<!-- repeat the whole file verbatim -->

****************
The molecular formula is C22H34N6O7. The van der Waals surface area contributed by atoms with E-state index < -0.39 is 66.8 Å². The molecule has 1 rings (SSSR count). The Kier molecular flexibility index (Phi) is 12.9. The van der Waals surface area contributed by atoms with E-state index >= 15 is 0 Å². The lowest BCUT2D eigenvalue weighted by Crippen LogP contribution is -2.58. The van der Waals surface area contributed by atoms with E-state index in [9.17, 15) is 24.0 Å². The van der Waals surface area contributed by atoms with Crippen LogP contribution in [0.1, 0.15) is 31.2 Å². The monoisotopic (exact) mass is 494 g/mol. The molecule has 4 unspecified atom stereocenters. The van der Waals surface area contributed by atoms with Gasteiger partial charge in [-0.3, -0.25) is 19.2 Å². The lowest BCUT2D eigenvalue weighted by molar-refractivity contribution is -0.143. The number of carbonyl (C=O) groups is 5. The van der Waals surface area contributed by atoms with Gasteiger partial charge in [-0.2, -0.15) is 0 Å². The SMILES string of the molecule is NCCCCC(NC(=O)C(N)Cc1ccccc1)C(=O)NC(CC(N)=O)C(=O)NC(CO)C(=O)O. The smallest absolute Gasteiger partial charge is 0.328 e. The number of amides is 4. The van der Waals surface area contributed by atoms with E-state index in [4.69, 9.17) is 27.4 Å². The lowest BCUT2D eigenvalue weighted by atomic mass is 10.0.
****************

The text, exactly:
The molecular formula is C22H34N6O7. The van der Waals surface area contributed by atoms with E-state index < -0.39 is 66.8 Å². The molecule has 1 rings (SSSR count). The Kier molecular flexibility index (Phi) is 12.9. The van der Waals surface area contributed by atoms with E-state index >= 15 is 0 Å². The lowest BCUT2D eigenvalue weighted by Crippen LogP contribution is -2.58. The van der Waals surface area contributed by atoms with E-state index in [9.17, 15) is 24.0 Å². The van der Waals surface area contributed by atoms with Crippen LogP contribution in [0.1, 0.15) is 31.2 Å². The monoisotopic (exact) mass is 494 g/mol. The molecule has 4 unspecified atom stereocenters. The van der Waals surface area contributed by atoms with Gasteiger partial charge in [-0.3, -0.25) is 19.2 Å². The lowest BCUT2D eigenvalue weighted by molar-refractivity contribution is -0.143. The number of carbonyl (C=O) groups is 5. The van der Waals surface area contributed by atoms with Gasteiger partial charge in [-0.2, -0.15) is 0 Å². The SMILES string of the molecule is NCCCCC(NC(=O)C(N)Cc1ccccc1)C(=O)NC(CC(N)=O)C(=O)NC(CO)C(=O)O. The smallest absolute Gasteiger partial charge is 0.328 e. The number of amides is 4. The van der Waals surface area contributed by atoms with E-state index in [4.69, 9.17) is 27.4 Å². The lowest BCUT2D eigenvalue weighted by atomic mass is 10.0.